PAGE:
Macro roundup: Returning trends
Latest Greek unemployment numbers show "active" workforce continuing to shrink
December’s unemployment figures came out this week, and they show an amplification of the trend we saw reemerging in November, of the headline rate being driven down by many jobless people not actively seeking work during the lockdown.
On its face, it is good news that Greece’s unemployment rate is back on its clear downwards trajectory, falling to 15.8 percent from 16.2 percent in November. It’s only the third reading since 2011 that’s below 16 percent, with the previous two coming in February and March, just at the outset of the pandemic in Europe.
But what we’ve seen repeatedly during the pandemic is that the drop in unemployment is happening against the backdrop of a shrinking “active” workforce. Last month we charted for the first time here the year-on-year increase in the number of people classified as economically inactive. In December, this was amplified further, with an increase of 51,500, compared with 26,700 in November.
Of course, the other thing the headline data doesn’t capture is the number of people in furlough schemes, who are classified as employed if the duration of their contract suspension is less than three months, or if they receive more than 50 percent of their salary.
Kathimerini this week reported that this affected one in three wage-earners during this second lockdown, who have lost between 30 and 35 percent of their earnings. The number of people in furlough last month was 532,208, down from 670,404 in January, according to Kathimerini.
The Finance Ministry this week released its budget execution update for February, showing the cost to the state of the furloughs was 750 million euros in the first two months of the year.
Last time we looked at the unemployment figures, we noted that although more people were hired in January than fired, there was a big drop in both of these numbers, indicative of a labour market that’s freezing up. The Labour Ministry hasn’t yet provided an update in February (the report will probably drop at some point next week) but this theme has reminded me of another report from Elstat, which we did get a few weeks ago, that indicated a similar kind of freeze happening with the formation and closure of companies themselves.
The report on business demography showed that while the number of start-ups in 2020 was practically unchanged compared with 2019, the number of companies closing actually dropped by 22.7 percent.
This is in marked contrast to the mental image that’s conjured up by an economy contracting 8.2 percent — of a major depression leaving swathes of business casualties. In fact, given how the data suggest firms are staying alive that would have shut last year if the pandemic hadn’t happened, it even provides ammunition to some who wring their hands at the prospect of state support propping up zombie companies (though if there are any fanatics out there who really are willing to die on that hill, we should probably just ignore them).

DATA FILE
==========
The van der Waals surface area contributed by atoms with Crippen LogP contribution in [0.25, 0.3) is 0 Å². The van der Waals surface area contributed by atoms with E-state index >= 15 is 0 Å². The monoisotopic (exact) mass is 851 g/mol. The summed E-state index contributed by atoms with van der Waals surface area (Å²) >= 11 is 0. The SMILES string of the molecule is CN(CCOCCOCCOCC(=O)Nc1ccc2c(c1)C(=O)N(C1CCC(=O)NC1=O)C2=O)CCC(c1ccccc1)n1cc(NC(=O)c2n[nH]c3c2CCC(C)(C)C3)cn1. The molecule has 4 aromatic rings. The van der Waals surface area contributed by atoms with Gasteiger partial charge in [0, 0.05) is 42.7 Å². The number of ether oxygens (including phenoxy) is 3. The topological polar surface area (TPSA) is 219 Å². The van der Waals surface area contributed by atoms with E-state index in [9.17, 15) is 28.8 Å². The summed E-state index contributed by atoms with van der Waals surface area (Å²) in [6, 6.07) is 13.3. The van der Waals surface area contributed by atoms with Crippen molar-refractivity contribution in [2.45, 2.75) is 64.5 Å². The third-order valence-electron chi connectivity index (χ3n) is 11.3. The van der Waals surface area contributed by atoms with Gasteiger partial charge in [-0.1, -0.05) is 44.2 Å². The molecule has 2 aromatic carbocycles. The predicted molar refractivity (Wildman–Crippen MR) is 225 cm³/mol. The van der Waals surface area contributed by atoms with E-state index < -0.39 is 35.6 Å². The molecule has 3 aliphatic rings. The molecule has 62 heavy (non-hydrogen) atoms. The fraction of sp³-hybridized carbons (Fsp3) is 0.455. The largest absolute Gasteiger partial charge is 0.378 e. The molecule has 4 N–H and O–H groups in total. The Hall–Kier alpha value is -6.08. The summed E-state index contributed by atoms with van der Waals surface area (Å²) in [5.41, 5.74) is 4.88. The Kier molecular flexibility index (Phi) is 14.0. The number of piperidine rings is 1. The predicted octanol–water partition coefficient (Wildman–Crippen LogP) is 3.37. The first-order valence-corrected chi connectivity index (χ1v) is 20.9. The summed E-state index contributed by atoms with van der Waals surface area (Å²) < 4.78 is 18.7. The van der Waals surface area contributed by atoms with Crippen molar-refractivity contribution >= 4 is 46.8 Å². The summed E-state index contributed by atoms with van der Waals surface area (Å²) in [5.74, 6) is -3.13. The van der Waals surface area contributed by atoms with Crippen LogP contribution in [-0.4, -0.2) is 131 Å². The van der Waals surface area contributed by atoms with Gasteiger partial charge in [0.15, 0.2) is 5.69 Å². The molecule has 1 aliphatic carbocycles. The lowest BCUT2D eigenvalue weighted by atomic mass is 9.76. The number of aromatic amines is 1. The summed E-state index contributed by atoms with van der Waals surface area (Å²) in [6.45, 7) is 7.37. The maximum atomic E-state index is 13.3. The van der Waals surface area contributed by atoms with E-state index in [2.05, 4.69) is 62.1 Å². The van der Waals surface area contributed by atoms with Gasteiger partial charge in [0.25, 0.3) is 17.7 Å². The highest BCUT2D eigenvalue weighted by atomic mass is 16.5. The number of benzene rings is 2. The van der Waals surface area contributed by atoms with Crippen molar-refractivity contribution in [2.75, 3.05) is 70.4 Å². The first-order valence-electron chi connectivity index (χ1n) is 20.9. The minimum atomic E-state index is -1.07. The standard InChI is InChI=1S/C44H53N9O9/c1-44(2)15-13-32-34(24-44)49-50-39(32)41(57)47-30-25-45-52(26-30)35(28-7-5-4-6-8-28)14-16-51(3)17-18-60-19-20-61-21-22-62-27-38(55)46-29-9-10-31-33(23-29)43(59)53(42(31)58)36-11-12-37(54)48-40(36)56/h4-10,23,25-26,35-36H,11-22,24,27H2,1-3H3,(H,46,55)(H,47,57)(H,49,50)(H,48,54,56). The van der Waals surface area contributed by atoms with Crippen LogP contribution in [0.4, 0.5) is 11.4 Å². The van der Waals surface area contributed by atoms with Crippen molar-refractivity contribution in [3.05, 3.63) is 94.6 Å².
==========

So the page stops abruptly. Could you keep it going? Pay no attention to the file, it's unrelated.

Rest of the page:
If the intention behind the lockdowns was to hit the pause button on the economy, then to pick things up where they were left off, to an extent the data suggests this plan remains on track. Ultimately, however, its success will depend on how the debt overhangs that arise — private more so than public — are dealt with.
As mentioned in passing, the central government’s January to February budget execution bulletin came out this week, showing a primary deficit of 1.5 billion euros, better than its target by 1.23 billion euros. That’s a big turnaround from January, though the reasons the ministry gives for the outperformance are mostly technical, so presumably it’s just a blip.
Greek businesses obliged to keep double-entry books saw a 16.1 percent decrease in revenue in January compared with the same month of 2020, according to the latest update from Elstat.
For those of you that just don’t get enough of me from these weekly updates: a plug for some other stuff that I have been, or will be, involved in.
Firstly, I had a chat this week with Nick Malkoutzis and Yiannis Mouzakis on The Agora podcast on the latest developments and prospects for the Greek economy. You can catch those thoughts on the site here, or here (Spotify), or here (Apple Podcasts), or here (Google Podcasts).
Then on Wednesday, March 24, at 11am, the three of us will be joined by Olivier Vardakoulias, of WWF Hellas, and Natalia Tsigaridou, of Greenpeace Hellas, for an online discussion hosted by Friedrich-Ebert-Stiftung’s Athens office. The discussion will focus on the analysis paper “The Recovery Plan in Greece”, which we wrote for the organisation.
If you’d like to follow the discussion, shoot me a response here, or write to me at email@example.com, and I’ll forward you the invite.
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Next week’s key data
January balance of payments (Bank of Greece)
First-quarter unemployment (Elstat)
February bank deposits and lending (Bank of Greece)
Jan-Feb. central government budget execution (Finance Ministry)
Elsewhere on the web
Nektaria Stamouli reports for Politico on how Greece is pinning its tourism recovery hopes on small islands
The IMF has a paper out looking at the use of financial incentives in debt restructuring operations, which draws some of its lessons from Greece in 2012
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